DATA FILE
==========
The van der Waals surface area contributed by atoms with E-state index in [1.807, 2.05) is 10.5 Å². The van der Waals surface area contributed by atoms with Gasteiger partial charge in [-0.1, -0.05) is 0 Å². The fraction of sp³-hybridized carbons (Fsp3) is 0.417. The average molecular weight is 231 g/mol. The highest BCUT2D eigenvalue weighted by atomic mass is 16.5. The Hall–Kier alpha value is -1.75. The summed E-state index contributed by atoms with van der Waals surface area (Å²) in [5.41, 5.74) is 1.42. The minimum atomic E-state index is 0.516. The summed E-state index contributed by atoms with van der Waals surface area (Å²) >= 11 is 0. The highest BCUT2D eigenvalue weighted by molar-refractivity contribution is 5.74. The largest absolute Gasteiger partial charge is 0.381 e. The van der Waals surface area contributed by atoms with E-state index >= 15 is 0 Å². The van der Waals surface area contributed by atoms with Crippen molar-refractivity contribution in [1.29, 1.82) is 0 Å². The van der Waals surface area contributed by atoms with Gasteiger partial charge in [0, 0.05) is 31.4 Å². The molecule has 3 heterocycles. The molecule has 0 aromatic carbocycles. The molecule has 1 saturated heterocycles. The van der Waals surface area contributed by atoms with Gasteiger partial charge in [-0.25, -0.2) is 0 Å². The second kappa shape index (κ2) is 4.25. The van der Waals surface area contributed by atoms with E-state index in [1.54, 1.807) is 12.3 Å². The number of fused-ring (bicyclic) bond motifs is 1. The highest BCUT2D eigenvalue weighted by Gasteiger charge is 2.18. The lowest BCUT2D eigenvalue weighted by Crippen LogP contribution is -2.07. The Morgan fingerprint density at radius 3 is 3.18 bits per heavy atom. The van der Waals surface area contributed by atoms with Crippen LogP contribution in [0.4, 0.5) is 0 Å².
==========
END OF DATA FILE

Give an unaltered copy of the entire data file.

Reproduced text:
The van der Waals surface area contributed by atoms with E-state index in [1.807, 2.05) is 10.5 Å². The van der Waals surface area contributed by atoms with Gasteiger partial charge in [-0.1, -0.05) is 0 Å². The fraction of sp³-hybridized carbons (Fsp3) is 0.417. The average molecular weight is 231 g/mol. The highest BCUT2D eigenvalue weighted by atomic mass is 16.5. The Hall–Kier alpha value is -1.75. The summed E-state index contributed by atoms with van der Waals surface area (Å²) in [5.41, 5.74) is 1.42. The minimum atomic E-state index is 0.516. The summed E-state index contributed by atoms with van der Waals surface area (Å²) >= 11 is 0. The highest BCUT2D eigenvalue weighted by molar-refractivity contribution is 5.74. The largest absolute Gasteiger partial charge is 0.381 e. The van der Waals surface area contributed by atoms with E-state index >= 15 is 0 Å². The van der Waals surface area contributed by atoms with Crippen molar-refractivity contribution in [1.29, 1.82) is 0 Å². The van der Waals surface area contributed by atoms with Gasteiger partial charge in [0, 0.05) is 31.4 Å². The molecule has 3 heterocycles. The molecule has 0 aromatic carbocycles. The molecule has 1 saturated heterocycles. The van der Waals surface area contributed by atoms with Gasteiger partial charge in [-0.25, -0.2) is 0 Å². The second kappa shape index (κ2) is 4.25. The van der Waals surface area contributed by atoms with E-state index in [1.54, 1.807) is 12.3 Å². The number of fused-ring (bicyclic) bond motifs is 1. The highest BCUT2D eigenvalue weighted by Gasteiger charge is 2.18. The lowest BCUT2D eigenvalue weighted by Crippen LogP contribution is -2.07. The Morgan fingerprint density at radius 3 is 3.18 bits per heavy atom. The van der Waals surface area contributed by atoms with Crippen LogP contribution in [0.4, 0.5) is 0 Å².